Joe Kernan: High time to consider supporters
There would appear to be no real indication that the economic downturn is nearing an end and that improved conditions are on the horizon.
This being the case, I feel it is incumbent on the GAA fixtures-planners to try and ensure that the convenience, comfort and financial considerations of fans are given priority when it comes to confirming times and venues for major matches.
For some time now, particularly in relation to All Ireland football qualifier matches, both the timing of matches and choice of venues have raised the heckles of fans.
While it has been confirmed that attendances this year have been by and large on a par with previous years, there is a feeling that followers may now become more circumspect in relation to the number of games they attend.
I know many people who like to attend every Ulster senior football championship match if they can and there are many others who would not dream of missing a game in which their own county is involved.
But the central competitions control committee is surely now acutely aware that force of habit will no longer prove the prime motivating factor in helping to bring supporters through turnstiles.
While the GAA, in conjunction with bodies such as Sport Northern Ireland, the Irish Sports Council and departments within the respective governments north and south of the border, has achieved magnificent progress in refurbishing and upgrading county grounds throughout the island, how often are these venues filled to capacity? Very rarely — that’s the answer. It would certainly be prudent for the GAA authorities going into 2010 to pay particular attention to the choice of venues and times for important matches.
The earlier in the day games can be played, the better — why leave visiting fans, many of them perhaps accompanied by young children, to face long journeys home, particularly in unfavourable weather, when earlier throw-in times are an option?
The GAA prides itself on being a family-friendly body — now is the time to underline this in a practical way.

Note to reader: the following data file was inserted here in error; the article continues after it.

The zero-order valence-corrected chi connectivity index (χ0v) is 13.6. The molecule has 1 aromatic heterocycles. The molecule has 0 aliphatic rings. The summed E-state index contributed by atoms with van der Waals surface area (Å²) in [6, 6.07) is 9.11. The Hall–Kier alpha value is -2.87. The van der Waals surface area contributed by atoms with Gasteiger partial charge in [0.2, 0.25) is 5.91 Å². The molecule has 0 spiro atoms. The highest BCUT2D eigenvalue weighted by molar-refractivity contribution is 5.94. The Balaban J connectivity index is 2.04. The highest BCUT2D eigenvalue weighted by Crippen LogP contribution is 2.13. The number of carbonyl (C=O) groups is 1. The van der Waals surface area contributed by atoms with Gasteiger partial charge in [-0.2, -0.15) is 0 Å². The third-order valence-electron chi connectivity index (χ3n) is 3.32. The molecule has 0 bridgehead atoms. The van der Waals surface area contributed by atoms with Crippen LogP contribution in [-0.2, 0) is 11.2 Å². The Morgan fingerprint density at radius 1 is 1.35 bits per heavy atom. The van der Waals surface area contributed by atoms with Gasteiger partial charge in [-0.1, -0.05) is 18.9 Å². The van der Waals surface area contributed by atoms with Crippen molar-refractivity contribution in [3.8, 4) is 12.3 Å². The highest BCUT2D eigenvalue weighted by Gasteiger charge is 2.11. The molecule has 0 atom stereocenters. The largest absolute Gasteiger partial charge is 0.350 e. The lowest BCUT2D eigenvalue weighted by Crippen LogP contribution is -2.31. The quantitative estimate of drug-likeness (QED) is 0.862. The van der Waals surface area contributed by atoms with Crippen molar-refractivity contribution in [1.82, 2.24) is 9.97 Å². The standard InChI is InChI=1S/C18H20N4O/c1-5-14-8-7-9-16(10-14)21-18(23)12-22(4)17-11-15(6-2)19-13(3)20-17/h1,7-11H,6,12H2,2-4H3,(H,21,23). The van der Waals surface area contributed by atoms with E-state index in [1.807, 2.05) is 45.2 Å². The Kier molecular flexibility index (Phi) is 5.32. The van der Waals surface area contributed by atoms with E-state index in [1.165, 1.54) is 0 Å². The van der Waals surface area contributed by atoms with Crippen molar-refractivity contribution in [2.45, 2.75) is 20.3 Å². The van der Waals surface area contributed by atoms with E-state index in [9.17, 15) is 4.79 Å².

I know that the starting times of some games can be dictated by live television and that’s understandable given that TV companies pay huge sums for their broadcasting rights but in many other instances sensible, logical action can help to make life easier for the paying customers who help to keep the Association afloat.
It has now become quite costly to attend important games — fuel, ticket prices, food, programmes and ancillary expenses are likely to remain high.
In this situation — and who’s to say that prices might not get even higher — the financial welfare of the fans needs to be carefully monitored.
Another factor which helps to determine attendances is the weather.
Last Saturday, for instance, there were some 1,500 fans at the Ulster v Leinster football inter-pro semi-final at Crossmaglen.
I have absolutely no doubt that had we not been hit by what seemed like an eleventh-hour monsoon the crowd would have been doubled.
As it was, the Crossmaglen turn-out dwarfed that at Limerick for the Munster v Connacht semi-final when 350 fans were totally lost in the vast environs of Pairc na nGael.
If we were to be hit by icy conditions for the forthcoming National League and given that the All Ireland qualifiers have lost some of their initial allure, this could mean, assuming the recession is slow to abate, that the GAA’s income will be considerably trimmed.
Prudent choice of venues, sensible starting times and greater emphasis on spectator comforts would certainly go a long way, I feel, towards ensuring that the 2010 campaign overall proves hugely successful both as a spectacle and from a financial perspective.